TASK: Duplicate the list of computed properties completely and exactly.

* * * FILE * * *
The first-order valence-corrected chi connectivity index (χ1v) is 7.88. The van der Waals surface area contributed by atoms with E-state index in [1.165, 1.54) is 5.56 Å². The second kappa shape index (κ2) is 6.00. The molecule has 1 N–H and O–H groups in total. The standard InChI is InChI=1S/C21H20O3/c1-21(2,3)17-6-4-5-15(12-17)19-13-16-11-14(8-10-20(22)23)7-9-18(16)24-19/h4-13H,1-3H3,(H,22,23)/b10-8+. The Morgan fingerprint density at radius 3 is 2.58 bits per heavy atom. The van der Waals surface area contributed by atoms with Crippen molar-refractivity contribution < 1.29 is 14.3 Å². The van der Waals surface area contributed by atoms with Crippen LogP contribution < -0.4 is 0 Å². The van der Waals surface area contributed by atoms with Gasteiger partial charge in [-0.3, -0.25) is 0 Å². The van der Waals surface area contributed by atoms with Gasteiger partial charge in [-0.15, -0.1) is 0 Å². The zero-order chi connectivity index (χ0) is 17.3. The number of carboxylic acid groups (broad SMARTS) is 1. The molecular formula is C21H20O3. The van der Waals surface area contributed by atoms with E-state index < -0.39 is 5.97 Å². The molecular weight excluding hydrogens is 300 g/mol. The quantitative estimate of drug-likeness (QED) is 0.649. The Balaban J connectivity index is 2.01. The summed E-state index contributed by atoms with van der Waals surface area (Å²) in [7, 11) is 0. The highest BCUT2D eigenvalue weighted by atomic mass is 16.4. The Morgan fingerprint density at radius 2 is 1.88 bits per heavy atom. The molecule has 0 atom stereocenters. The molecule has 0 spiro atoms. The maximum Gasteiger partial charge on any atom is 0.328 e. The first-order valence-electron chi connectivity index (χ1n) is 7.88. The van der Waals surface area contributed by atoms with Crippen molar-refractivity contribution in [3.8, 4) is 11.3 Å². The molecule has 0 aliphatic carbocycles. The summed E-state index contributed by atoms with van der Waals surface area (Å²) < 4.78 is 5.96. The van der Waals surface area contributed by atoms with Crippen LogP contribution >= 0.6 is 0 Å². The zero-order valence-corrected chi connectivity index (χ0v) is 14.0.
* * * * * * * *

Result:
The first-order valence-corrected chi connectivity index (χ1v) is 7.88. The van der Waals surface area contributed by atoms with E-state index in [1.165, 1.54) is 5.56 Å². The second kappa shape index (κ2) is 6.00. The molecule has 1 N–H and O–H groups in total. The standard InChI is InChI=1S/C21H20O3/c1-21(2,3)17-6-4-5-15(12-17)19-13-16-11-14(8-10-20(22)23)7-9-18(16)24-19/h4-13H,1-3H3,(H,22,23)/b10-8+. The Morgan fingerprint density at radius 3 is 2.58 bits per heavy atom. The van der Waals surface area contributed by atoms with Crippen molar-refractivity contribution < 1.29 is 14.3 Å². The van der Waals surface area contributed by atoms with Crippen LogP contribution < -0.4 is 0 Å². The van der Waals surface area contributed by atoms with Gasteiger partial charge in [-0.3, -0.25) is 0 Å². The van der Waals surface area contributed by atoms with Gasteiger partial charge in [-0.15, -0.1) is 0 Å². The zero-order chi connectivity index (χ0) is 17.3. The number of carboxylic acid groups (broad SMARTS) is 1. The molecular formula is C21H20O3. The van der Waals surface area contributed by atoms with E-state index < -0.39 is 5.97 Å². The molecular weight excluding hydrogens is 300 g/mol. The quantitative estimate of drug-likeness (QED) is 0.649. The Balaban J connectivity index is 2.01. The summed E-state index contributed by atoms with van der Waals surface area (Å²) in [7, 11) is 0. The highest BCUT2D eigenvalue weighted by atomic mass is 16.4. The Morgan fingerprint density at radius 2 is 1.88 bits per heavy atom. The molecule has 0 atom stereocenters. The molecule has 0 spiro atoms. The maximum Gasteiger partial charge on any atom is 0.328 e. The first-order valence-electron chi connectivity index (χ1n) is 7.88. The van der Waals surface area contributed by atoms with Crippen molar-refractivity contribution in [3.8, 4) is 11.3 Å². The molecule has 0 aliphatic carbocycles. The summed E-state index contributed by atoms with van der Waals surface area (Å²) < 4.78 is 5.96. The van der Waals surface area contributed by atoms with Crippen LogP contribution >= 0.6 is 0 Å². The zero-order valence-corrected chi connectivity index (χ0v) is 14.0.